#2: Where do you usually get your ideas?

While I find most of my ideas when I’m around nature (I sort of have a knack for thinking up my best stories while in forests), I find ideas everywhere – Pinterest, music, scents, myths and folklore, reinventing classic tropes. I also shape many of my ideas around my personal life. How I felt during certain moments in my life and how can I take that mood and root it in a fantasy or horror setting?

#3: What current project are you working on right now? What was the inspiration for this project?

I am currently working on a handful of projects, but the two I’m closest to firing out into the world are my two MG Fantasy novels. The first is the rewrite of my book titled, The Irretrievable Ones. It’s the first book in The Yawning Graves series, which is a Harry Potter, Hocus Pocus, and Stranger Things-inspired MG about witchy cursed forests, secret libraries, disappearing girls, Halloween, and abandoned witch cities.

The inspiration for this project came from my years growing up in northern Canada (where it is set). I grew up in a town steeped in negative stigma surrounding mental illness, and as a result, a high suicide rate amongst its youths (especially amongst Indigenous children). The Yawning Graves came to me not simply out of my desire for a Canadian Harry Potter-type story with strong-hearted girls and soft boys, but out of my wish to pull that veil off themes of lgbtq and mental health in small northern towns. To talk about these scary realities in the safety of a fantastical, hopeful story.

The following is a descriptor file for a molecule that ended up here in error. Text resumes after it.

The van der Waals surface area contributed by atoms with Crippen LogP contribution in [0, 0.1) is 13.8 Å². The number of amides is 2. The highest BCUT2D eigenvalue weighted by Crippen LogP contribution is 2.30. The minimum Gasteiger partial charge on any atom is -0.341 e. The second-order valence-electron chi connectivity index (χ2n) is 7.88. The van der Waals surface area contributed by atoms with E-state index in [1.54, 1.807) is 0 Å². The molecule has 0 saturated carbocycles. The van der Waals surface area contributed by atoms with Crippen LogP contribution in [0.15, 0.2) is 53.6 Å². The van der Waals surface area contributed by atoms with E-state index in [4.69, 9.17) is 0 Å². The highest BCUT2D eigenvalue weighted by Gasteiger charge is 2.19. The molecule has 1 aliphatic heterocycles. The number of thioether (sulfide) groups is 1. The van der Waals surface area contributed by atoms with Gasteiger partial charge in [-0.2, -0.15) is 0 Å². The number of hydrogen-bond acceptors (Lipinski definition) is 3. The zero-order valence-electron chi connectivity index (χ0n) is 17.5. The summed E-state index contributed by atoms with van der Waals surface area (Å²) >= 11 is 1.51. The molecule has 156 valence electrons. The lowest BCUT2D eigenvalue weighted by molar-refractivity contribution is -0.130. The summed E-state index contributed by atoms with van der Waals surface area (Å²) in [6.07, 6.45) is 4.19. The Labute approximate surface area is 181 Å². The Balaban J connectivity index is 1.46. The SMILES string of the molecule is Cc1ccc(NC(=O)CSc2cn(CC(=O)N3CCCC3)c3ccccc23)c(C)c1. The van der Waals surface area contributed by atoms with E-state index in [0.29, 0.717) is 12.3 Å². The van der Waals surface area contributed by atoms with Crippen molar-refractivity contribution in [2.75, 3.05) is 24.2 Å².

Also, fun fact – this is the novel I first wrote/thought up on that sixth-grade camping trip.

The second book I’m working on is called The Phantom Imaginarium which is a story about Manuela Hierro, a ten-year-old inventor who stumbles into a carnival for ghosts, and discovers she has only one night to defeat a tyrannical puppet master who has stolen the sun and sunk the carnival into one endless night.

#4: Traditional, Self-Publish, Small Press? What path to publishing are you pursuing/have pursued and why?

Traditional. I want nothing more than to see my books in Indigo and for them to reach as many readers as they possibly can. I also have a secret bucket list of milestones I hope to achieve, and following the traditional route would be my best way of ticking off this list.

#5: What’s the best writing tip you’ve ever received?

The best tip I received was from Neil Gaiman’s Masterclass. And I’m horribly paraphrasing it right now, but it’s, “Be honest and brave in your writing”. When writing, we’re crafting a series of lies into something believable. The greatest way to do this is by pulling from the truths of our lives – whether that be feelings we felt and/or the lessons we’ve learned the hard way. And sometimes, while it can be scary to figuratively put pieces of our soul onto the page and turn our stories into horcruxes, it becomes that much more of a powerful story. For both the reader and for you.

#6: When are you most creative?

I’m most creative at night. I’m the quintessential night owl. I truly admire all those writers who wake at the crack of dawn and dive straight into their stories, but I can’t do it. I’ve desperately tried. I also always find that my best ideas come during the colder months – it must have something to do with all that autumn and winter magic in the air.

#7: What authors inspire you the most?

C.S. Lewis, Tolkien, and J.K. Rowling were the authors that inspired me to start writing, but I’m also inspired by Stephen King, Maggie Stiefvater, Emily Brontë, Shea Ernshaw, and Claire Legrand.

#8: What’s your most anticipated read in the next few months?

WILDER GIRLS by Rory Power and A SORCERY OF THORNS by Margaret Rogerson.

#9: What are you currently reading?

I’m actually just about to crack into A Sorcery of Thorns. In the meantime, I’m diving into the manuscripts of two of my writing friends: SECRETS WITHIN THE GRAVES by Elora Cook, and AT THE LAKE’S EDGE by Lyndall Clipstone.